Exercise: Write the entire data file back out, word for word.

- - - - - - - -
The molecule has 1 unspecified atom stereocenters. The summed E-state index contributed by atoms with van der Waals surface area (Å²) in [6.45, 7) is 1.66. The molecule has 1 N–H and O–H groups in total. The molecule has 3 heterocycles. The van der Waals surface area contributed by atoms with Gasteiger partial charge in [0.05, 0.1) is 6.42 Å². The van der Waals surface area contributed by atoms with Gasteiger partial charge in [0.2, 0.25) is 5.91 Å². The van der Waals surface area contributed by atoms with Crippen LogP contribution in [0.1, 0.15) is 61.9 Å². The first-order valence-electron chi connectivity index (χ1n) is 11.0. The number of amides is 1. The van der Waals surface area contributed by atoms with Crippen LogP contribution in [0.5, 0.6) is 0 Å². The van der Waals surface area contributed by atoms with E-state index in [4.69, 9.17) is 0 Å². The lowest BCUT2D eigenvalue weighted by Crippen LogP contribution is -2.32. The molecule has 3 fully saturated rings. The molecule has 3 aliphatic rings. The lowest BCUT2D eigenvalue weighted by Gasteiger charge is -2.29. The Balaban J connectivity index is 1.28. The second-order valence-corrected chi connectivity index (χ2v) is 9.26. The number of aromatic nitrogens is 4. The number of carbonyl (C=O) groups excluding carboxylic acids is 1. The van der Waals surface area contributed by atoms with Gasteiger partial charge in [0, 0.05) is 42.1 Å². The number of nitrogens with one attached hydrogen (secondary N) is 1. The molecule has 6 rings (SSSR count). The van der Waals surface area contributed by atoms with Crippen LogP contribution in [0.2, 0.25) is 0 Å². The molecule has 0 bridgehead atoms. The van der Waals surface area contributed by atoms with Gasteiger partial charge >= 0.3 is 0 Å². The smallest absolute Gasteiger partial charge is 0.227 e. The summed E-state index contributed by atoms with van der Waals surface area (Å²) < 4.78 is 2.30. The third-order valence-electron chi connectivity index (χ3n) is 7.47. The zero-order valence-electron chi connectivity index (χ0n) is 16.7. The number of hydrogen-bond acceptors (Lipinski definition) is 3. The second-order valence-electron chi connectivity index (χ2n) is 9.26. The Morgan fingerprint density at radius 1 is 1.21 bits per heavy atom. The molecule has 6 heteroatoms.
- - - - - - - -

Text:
The molecule has 1 unspecified atom stereocenters. The summed E-state index contributed by atoms with van der Waals surface area (Å²) in [6.45, 7) is 1.66. The molecule has 1 N–H and O–H groups in total. The molecule has 3 heterocycles. The van der Waals surface area contributed by atoms with Gasteiger partial charge in [0.05, 0.1) is 6.42 Å². The van der Waals surface area contributed by atoms with Gasteiger partial charge in [0.2, 0.25) is 5.91 Å². The van der Waals surface area contributed by atoms with Crippen LogP contribution in [0.1, 0.15) is 61.9 Å². The first-order valence-electron chi connectivity index (χ1n) is 11.0. The number of amides is 1. The van der Waals surface area contributed by atoms with Crippen LogP contribution in [0.5, 0.6) is 0 Å². The van der Waals surface area contributed by atoms with E-state index in [4.69, 9.17) is 0 Å². The lowest BCUT2D eigenvalue weighted by Crippen LogP contribution is -2.32. The molecule has 3 fully saturated rings. The molecule has 3 aliphatic rings. The lowest BCUT2D eigenvalue weighted by Gasteiger charge is -2.29. The Balaban J connectivity index is 1.28. The second-order valence-corrected chi connectivity index (χ2v) is 9.26. The number of aromatic nitrogens is 4. The number of carbonyl (C=O) groups excluding carboxylic acids is 1. The van der Waals surface area contributed by atoms with Gasteiger partial charge in [0, 0.05) is 42.1 Å². The number of nitrogens with one attached hydrogen (secondary N) is 1. The molecule has 6 rings (SSSR count). The van der Waals surface area contributed by atoms with Crippen LogP contribution in [0.2, 0.25) is 0 Å². The molecule has 0 bridgehead atoms. The van der Waals surface area contributed by atoms with Gasteiger partial charge >= 0.3 is 0 Å². The smallest absolute Gasteiger partial charge is 0.227 e. The summed E-state index contributed by atoms with van der Waals surface area (Å²) < 4.78 is 2.30. The third-order valence-electron chi connectivity index (χ3n) is 7.47. The zero-order valence-electron chi connectivity index (χ0n) is 16.7. The number of hydrogen-bond acceptors (Lipinski definition) is 3. The second-order valence-electron chi connectivity index (χ2n) is 9.26. The Morgan fingerprint density at radius 1 is 1.21 bits per heavy atom. The molecule has 6 heteroatoms.